Spotlight: Parroting Bin Laden Horse Philosophy Is a Bad Idea
Steven Walt debunks a popular saying among hawkish commentators
There's a misleading saying being passed around the world of punditry and policy, argues Harvard professor Stephen Walt:"When people see a strong horse and a weak horse, by nature they will like the strong horse." The saying comes from Osama bin Laden, and it was recently parroted in one of Tom Friedman's New York Times columns. On Thursday, Walt set out to explain the why the saying is persistent, why it's wrong, and why it should be nixed from foreign policy discussions.
JUST HOW WRONG THE HORSE ANALOGY IS
Bin Laden's statement may be useful advice when betting on horse races, but it mostly reveals that he doesn't know very much about international politics. ... The Soviet Union was the "strong horse" on the Eurasian landmass after the war, but Western Europe soon coalesced into a defensive alliance and allied with the United States in NATO. Even after the United States won the Cold War, you didn't see countries like North Korea, Iran, Iraq, Serbia, or Syria suddenly fold their tents and rush to embrace the obviously "strong horse."... Even in the Arab world, this alleged tendency to embrace the "strong horse" is hard to find.
WHY BIN LADEN SAYS IT ANYWAY
As I argued in an earlier book, revolutionary movements face enormous odds, and the vast majority of would-be revolutionaries end up in retirement, in prison, or dead. ... So they routinely portray opponents as "paper tigers" (i.e., "the United States may look powerful, but in reality it is decadent and fragile") and they argue that one or two revolutionary acts spark a vast uprising against their opponents and sweep them to victory.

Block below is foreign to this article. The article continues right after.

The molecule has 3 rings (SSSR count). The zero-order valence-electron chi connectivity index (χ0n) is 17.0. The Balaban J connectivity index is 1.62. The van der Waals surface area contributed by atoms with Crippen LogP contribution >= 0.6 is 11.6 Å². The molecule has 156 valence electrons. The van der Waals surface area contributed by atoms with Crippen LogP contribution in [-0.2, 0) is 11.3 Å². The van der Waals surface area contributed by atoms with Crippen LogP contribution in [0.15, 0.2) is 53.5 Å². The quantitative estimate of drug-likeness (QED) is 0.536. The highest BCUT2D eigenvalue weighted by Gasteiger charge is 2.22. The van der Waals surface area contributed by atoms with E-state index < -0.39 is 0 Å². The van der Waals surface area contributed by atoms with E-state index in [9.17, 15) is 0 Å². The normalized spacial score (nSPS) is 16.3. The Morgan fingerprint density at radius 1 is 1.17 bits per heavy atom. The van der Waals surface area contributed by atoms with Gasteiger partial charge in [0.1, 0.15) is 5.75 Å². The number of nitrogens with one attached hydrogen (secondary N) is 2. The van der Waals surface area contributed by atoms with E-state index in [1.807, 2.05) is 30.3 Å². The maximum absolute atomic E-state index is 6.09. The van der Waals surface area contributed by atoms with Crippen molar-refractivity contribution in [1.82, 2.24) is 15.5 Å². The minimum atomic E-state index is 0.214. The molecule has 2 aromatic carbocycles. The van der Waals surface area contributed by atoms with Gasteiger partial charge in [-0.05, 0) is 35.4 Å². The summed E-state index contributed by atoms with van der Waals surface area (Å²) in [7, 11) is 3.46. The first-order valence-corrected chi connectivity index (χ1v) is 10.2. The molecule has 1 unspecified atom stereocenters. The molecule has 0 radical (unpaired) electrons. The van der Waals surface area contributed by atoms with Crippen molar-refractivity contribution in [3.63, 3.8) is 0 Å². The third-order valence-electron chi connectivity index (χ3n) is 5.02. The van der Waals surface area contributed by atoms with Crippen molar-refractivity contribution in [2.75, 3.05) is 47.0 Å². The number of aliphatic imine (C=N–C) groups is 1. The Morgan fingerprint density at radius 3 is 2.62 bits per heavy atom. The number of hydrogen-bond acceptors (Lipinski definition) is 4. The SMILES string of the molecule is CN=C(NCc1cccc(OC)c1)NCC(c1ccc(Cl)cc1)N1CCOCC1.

WHY TOM FRIEDMAN AND OTHERS REPEAT IT
Pundits like Friedman don't normally embrace any of Bin Laden's other views on world politics, but they like this line because it seems like a good reason for us to obsess about resolve, credibility, and the possibility that even the tiniest setback somewhere might have catastrophic consequences. ... Conversely, it also suggests that one or two successes will suddenly trigger a similar wave of favorable developments: by this logic, we pass a Health Care Bill, and suddenly those mullahs in Tehran will start quaking in their turbans.
WHY PLANNING POLICY ACCORDING TO THE SAYING IS A BAD IDEA
Fighting foolish wars in order to convince people that we are the "strongest horse" is an obvious way to make Bin Laden's fantasies more likely. ... his real achievement was helping convince the Bush administration to adopt the neo-conservative program in the Middle East-most notably in the 2003 invasion of Iraq-a set of self-inflicted wounds from which we are still laboring to recover.
This article is from the archive of our partner The Wire.